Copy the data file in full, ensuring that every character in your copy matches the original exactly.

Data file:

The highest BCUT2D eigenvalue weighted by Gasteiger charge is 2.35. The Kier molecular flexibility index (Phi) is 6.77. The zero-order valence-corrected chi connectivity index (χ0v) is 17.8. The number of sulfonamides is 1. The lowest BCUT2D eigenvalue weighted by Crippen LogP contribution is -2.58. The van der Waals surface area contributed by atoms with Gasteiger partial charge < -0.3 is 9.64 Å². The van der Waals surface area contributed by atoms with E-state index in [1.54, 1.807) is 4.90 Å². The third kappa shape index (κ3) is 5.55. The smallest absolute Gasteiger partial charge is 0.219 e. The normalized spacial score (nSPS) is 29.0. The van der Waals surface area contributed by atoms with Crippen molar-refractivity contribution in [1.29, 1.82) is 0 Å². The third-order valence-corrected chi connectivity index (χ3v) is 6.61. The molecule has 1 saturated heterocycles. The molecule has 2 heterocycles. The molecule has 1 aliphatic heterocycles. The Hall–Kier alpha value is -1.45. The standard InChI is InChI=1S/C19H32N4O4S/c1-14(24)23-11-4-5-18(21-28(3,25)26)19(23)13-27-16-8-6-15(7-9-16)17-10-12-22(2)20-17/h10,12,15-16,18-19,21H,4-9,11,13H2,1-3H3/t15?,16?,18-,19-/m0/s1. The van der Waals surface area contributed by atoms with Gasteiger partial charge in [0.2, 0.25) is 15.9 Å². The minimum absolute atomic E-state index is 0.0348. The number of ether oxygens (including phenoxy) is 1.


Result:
The highest BCUT2D eigenvalue weighted by Gasteiger charge is 2.35. The Kier molecular flexibility index (Phi) is 6.77. The zero-order valence-corrected chi connectivity index (χ0v) is 17.8. The number of sulfonamides is 1. The lowest BCUT2D eigenvalue weighted by Crippen LogP contribution is -2.58. The van der Waals surface area contributed by atoms with Gasteiger partial charge < -0.3 is 9.64 Å². The van der Waals surface area contributed by atoms with E-state index in [1.54, 1.807) is 4.90 Å². The third kappa shape index (κ3) is 5.55. The smallest absolute Gasteiger partial charge is 0.219 e. The normalized spacial score (nSPS) is 29.0. The van der Waals surface area contributed by atoms with Crippen molar-refractivity contribution in [1.29, 1.82) is 0 Å². The third-order valence-corrected chi connectivity index (χ3v) is 6.61. The molecule has 1 saturated heterocycles. The molecule has 2 heterocycles. The molecule has 1 aliphatic heterocycles. The Hall–Kier alpha value is -1.45. The standard InChI is InChI=1S/C19H32N4O4S/c1-14(24)23-11-4-5-18(21-28(3,25)26)19(23)13-27-16-8-6-15(7-9-16)17-10-12-22(2)20-17/h10,12,15-16,18-19,21H,4-9,11,13H2,1-3H3/t15?,16?,18-,19-/m0/s1. The van der Waals surface area contributed by atoms with Gasteiger partial charge in [0.2, 0.25) is 15.9 Å². The minimum absolute atomic E-state index is 0.0348. The number of ether oxygens (including phenoxy) is 1.